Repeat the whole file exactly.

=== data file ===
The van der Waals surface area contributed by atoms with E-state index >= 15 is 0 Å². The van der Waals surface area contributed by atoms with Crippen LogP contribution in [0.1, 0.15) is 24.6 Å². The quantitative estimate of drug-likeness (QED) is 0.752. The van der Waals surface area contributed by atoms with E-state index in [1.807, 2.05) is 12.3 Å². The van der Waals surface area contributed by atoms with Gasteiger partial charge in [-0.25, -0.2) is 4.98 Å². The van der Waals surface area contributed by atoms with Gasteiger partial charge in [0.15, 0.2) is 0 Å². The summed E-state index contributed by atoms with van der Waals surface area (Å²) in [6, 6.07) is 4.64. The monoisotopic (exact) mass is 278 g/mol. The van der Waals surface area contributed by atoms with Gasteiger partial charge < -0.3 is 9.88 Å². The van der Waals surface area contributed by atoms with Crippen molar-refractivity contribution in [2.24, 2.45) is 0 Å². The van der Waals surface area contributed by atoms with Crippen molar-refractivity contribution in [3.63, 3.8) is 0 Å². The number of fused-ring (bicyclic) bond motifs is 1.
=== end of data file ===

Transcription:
The van der Waals surface area contributed by atoms with E-state index >= 15 is 0 Å². The van der Waals surface area contributed by atoms with Crippen LogP contribution in [0.1, 0.15) is 24.6 Å². The quantitative estimate of drug-likeness (QED) is 0.752. The van der Waals surface area contributed by atoms with E-state index in [1.807, 2.05) is 12.3 Å². The van der Waals surface area contributed by atoms with Gasteiger partial charge in [-0.25, -0.2) is 4.98 Å². The van der Waals surface area contributed by atoms with Gasteiger partial charge in [0.15, 0.2) is 0 Å². The summed E-state index contributed by atoms with van der Waals surface area (Å²) in [6, 6.07) is 4.64. The monoisotopic (exact) mass is 278 g/mol. The van der Waals surface area contributed by atoms with Gasteiger partial charge < -0.3 is 9.88 Å². The van der Waals surface area contributed by atoms with Crippen molar-refractivity contribution in [2.24, 2.45) is 0 Å². The van der Waals surface area contributed by atoms with Crippen molar-refractivity contribution in [3.63, 3.8) is 0 Å². The number of fused-ring (bicyclic) bond motifs is 1.